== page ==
be more difficult for the client to make a decision to avoid family gatherings than the local bar, or it may
be more difficult for the client to refuse an offer to drink from a close friend who is insulted by the
client’s refusal than a casual acquaintance who is polite. For this reason it is useful to practice refusal
skills for a variety of personal relationship contexts.
Thoughts as well as behavior are involved here. How a client thinks about his/her decision to
either avoid a social situation involving drinking or to refuse a drink in order to stay abstinent can
influence how successfully he/she copes with social pressure. Some common concerns that clients have
that other people will see them as “weak” or a “goody goody” for deciding that they will no
that they are “boring” or will be rejected if they do not drink,
that it will be impossible for them to make new friends or maintain old friendships if they are not
that it is not “right” to refuse a drink when everyone else is sharing an occasion involving
that they do not want to give up a relationship with a heavy drinker simply because they (the
client) have stopped drinking, and/or
that they are imposing on or offending other people if they are assertive about not drinking.
It is also important to explore how the client thinks about sobriety itself. A common perception early in
sobriety is that “I can’t drink” or “I am not allowed to drink.” It is as if some external authority were
imposing rules and limits on them, and this can set the stage for a kind of “cognitive claustrophobia”
against which the client ultimately rebels. This makes it easier to cave in to indirect or direct social
pressure to drink.
5.4c. Assessing Social Pressure
Begin this module by explaining the two types of social pressure (direct and indirect) that can
increase the temptation to drink. Indirect social pressure is related to observing other people drinking,
even if no one is directly encouraging you to drink or offering you a drink. Direct social pressure is when
other people directly offer you a drink, encourage you to drink, or give you a hard time for not drinking.
Determine what types of social pressure the client believes could increase his/her temptation to
resume drinking. Explore both indirect and direct social pressure situations. Throughout this module, use
the worksheet “Identifying Social Pressure Situations and Coping Responses” (Form cc) to record
specific risk situations (and then possible coping responses). For some clients, only one type (direct or
indirect) of social pressure may seem important. It is not necessary in every case to prepare for both
direct and indirect social pressure coping if your client sees no need for one or the other. (We recommend
printing this worksheet on carbonless 2-page forms, so that you can give a copy to your client and also
retain one for your file. Photocopying the completed form is another option.)
First help your client generate a list of potential indirect social pressure situations that he/she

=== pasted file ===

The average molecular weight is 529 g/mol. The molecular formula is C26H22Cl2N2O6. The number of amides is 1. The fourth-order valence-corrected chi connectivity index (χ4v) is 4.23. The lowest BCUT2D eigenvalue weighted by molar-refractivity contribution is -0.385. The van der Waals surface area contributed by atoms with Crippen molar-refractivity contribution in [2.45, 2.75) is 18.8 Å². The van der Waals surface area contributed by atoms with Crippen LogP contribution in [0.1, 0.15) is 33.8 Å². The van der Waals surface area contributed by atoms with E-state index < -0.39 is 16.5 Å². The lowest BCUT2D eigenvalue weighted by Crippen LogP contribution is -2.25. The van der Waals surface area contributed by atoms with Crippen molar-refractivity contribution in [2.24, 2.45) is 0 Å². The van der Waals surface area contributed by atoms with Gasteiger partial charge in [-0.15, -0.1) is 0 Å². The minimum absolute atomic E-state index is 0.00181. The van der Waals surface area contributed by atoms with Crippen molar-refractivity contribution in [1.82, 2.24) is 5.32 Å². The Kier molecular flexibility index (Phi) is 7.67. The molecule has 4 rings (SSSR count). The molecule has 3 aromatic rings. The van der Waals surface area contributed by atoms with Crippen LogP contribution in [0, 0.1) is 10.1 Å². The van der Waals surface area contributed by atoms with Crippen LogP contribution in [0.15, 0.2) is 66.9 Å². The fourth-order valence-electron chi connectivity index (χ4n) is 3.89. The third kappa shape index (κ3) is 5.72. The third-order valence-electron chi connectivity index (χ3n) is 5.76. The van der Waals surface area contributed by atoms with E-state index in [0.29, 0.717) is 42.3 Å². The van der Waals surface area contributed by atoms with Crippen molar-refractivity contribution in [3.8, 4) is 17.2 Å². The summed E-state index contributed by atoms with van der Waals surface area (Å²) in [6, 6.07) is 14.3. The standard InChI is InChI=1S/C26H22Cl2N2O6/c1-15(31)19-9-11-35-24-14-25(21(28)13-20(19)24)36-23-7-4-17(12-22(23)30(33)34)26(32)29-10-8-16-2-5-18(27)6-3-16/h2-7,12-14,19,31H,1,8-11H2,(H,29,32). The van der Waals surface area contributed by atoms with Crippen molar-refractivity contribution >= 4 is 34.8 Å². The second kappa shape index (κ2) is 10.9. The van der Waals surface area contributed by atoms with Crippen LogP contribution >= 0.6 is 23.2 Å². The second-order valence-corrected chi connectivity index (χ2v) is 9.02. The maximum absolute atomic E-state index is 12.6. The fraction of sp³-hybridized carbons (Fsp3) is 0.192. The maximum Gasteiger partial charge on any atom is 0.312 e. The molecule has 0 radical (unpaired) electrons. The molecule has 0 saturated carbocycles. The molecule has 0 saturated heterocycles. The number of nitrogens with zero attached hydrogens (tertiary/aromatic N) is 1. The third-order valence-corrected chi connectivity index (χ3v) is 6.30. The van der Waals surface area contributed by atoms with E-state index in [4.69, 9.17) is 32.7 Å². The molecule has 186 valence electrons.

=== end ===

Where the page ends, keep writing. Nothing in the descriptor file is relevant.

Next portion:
may face in the future. These are situations in which the client will feel tempted to return to drinking as a
result of being around other people who are drinking or intoxicated. Examples of situations that may
involve indirect social pressure include weddings, anniversaries, or holiday parties, hanging out with
friends who drink, working with people who drink on the job, family members who show up at the
client’s house intoxicated, or going to a drinking establishment with coworkers. To generate this list, ask
your client to think about situations from the past in which he/she has felt tempted to drink primarily as a
result of just being around other people who were drinking. Also, ask the client to think about new
situations in which he might encounter other drinkers and would be likely to feel a temptation to drink
(e.g., an airline flight on which free alcohol is served). Record these situations in the left-hand column of
Next ask your client to think about specific people who might offer a drink or pressure him/her to
drink, and the situations in which this might occur. Remember that the focus here is not only on the
actual offer of a drink, but also more generally on direct invitations, encouragement, cajoling, shaming,
and other forms of direct social pressure. Again ask for experiences from the past and also anticipate
situations in the future when this might occur. Examples of people who might offer the client a drink
would include friends, neighbors, relatives, coworkers, an employer, and a former drinking companion.
Some of the people who may offer the client a drink may have already been mentioned in indirect social
pressure situations described above. Examples of situations in which this might be more likely to occur
include those in which alcohol is served (e.g. in a bar or restaurant that serves liquor), drinking is
encouraged (e.g. at a party where alcohol is served), or other people with drinking problems are present.
Again, record these on the worksheet in the left-hand column.
Reference: Form cc
You may also have your client complete the optional “Checklist of Social Pressure Situations”
(Form dd) to suggest potentially problematic situations, and learn your client’s perception of how much
of a problem each is likely to be. This can provide a basis for further discussion.
5.4d. Developing Skills for Coping with Social Pressure to Drink
As you make the transition from assessment to focus on coping skills, emphasize how helpful it
can be to have thought through and practiced how to cope with the situations just discussed. Being
prepared can make the difference between not drinking and drinking. Of course there will always be
situations for which you have not prepared specifically, but the more you can prepare, the better. Also,